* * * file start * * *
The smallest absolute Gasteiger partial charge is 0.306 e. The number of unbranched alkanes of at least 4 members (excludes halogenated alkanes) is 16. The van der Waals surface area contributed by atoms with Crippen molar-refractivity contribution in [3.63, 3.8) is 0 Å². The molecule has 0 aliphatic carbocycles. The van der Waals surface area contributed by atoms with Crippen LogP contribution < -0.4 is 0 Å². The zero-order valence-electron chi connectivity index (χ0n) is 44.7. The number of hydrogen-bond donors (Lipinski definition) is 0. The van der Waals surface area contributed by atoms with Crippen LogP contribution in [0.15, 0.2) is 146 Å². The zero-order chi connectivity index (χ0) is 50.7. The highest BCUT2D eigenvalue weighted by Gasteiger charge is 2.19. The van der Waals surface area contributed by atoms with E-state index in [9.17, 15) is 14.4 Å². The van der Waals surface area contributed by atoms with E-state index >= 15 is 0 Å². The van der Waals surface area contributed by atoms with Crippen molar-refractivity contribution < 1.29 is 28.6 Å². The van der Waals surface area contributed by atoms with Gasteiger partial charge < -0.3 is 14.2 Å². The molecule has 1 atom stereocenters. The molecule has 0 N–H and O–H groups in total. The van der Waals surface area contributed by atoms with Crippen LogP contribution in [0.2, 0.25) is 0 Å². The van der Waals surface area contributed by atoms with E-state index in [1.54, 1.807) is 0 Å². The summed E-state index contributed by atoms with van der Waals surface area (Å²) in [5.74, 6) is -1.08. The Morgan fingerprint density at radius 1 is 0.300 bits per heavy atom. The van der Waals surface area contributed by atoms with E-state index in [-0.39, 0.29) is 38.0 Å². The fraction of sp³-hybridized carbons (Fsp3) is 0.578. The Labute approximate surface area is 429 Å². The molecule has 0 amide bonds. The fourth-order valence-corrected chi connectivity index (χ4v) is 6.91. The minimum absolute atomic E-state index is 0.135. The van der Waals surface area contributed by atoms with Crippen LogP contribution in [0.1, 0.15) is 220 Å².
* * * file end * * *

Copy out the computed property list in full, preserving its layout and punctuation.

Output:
The smallest absolute Gasteiger partial charge is 0.306 e. The number of unbranched alkanes of at least 4 members (excludes halogenated alkanes) is 16. The van der Waals surface area contributed by atoms with Crippen molar-refractivity contribution in [3.63, 3.8) is 0 Å². The molecule has 0 aliphatic carbocycles. The van der Waals surface area contributed by atoms with Crippen LogP contribution < -0.4 is 0 Å². The zero-order valence-electron chi connectivity index (χ0n) is 44.7. The number of hydrogen-bond donors (Lipinski definition) is 0. The van der Waals surface area contributed by atoms with Crippen LogP contribution in [0.15, 0.2) is 146 Å². The zero-order chi connectivity index (χ0) is 50.7. The highest BCUT2D eigenvalue weighted by Gasteiger charge is 2.19. The van der Waals surface area contributed by atoms with E-state index in [9.17, 15) is 14.4 Å². The van der Waals surface area contributed by atoms with E-state index >= 15 is 0 Å². The van der Waals surface area contributed by atoms with Crippen molar-refractivity contribution < 1.29 is 28.6 Å². The van der Waals surface area contributed by atoms with Gasteiger partial charge < -0.3 is 14.2 Å². The molecule has 1 atom stereocenters. The molecule has 0 N–H and O–H groups in total. The van der Waals surface area contributed by atoms with Crippen LogP contribution in [0.2, 0.25) is 0 Å². The van der Waals surface area contributed by atoms with E-state index in [1.54, 1.807) is 0 Å². The summed E-state index contributed by atoms with van der Waals surface area (Å²) in [5.74, 6) is -1.08. The Morgan fingerprint density at radius 1 is 0.300 bits per heavy atom. The van der Waals surface area contributed by atoms with E-state index in [-0.39, 0.29) is 38.0 Å². The fraction of sp³-hybridized carbons (Fsp3) is 0.578. The Labute approximate surface area is 429 Å². The molecule has 0 amide bonds. The fourth-order valence-corrected chi connectivity index (χ4v) is 6.91. The minimum absolute atomic E-state index is 0.135. The van der Waals surface area contributed by atoms with Crippen LogP contribution in [0.1, 0.15) is 220 Å².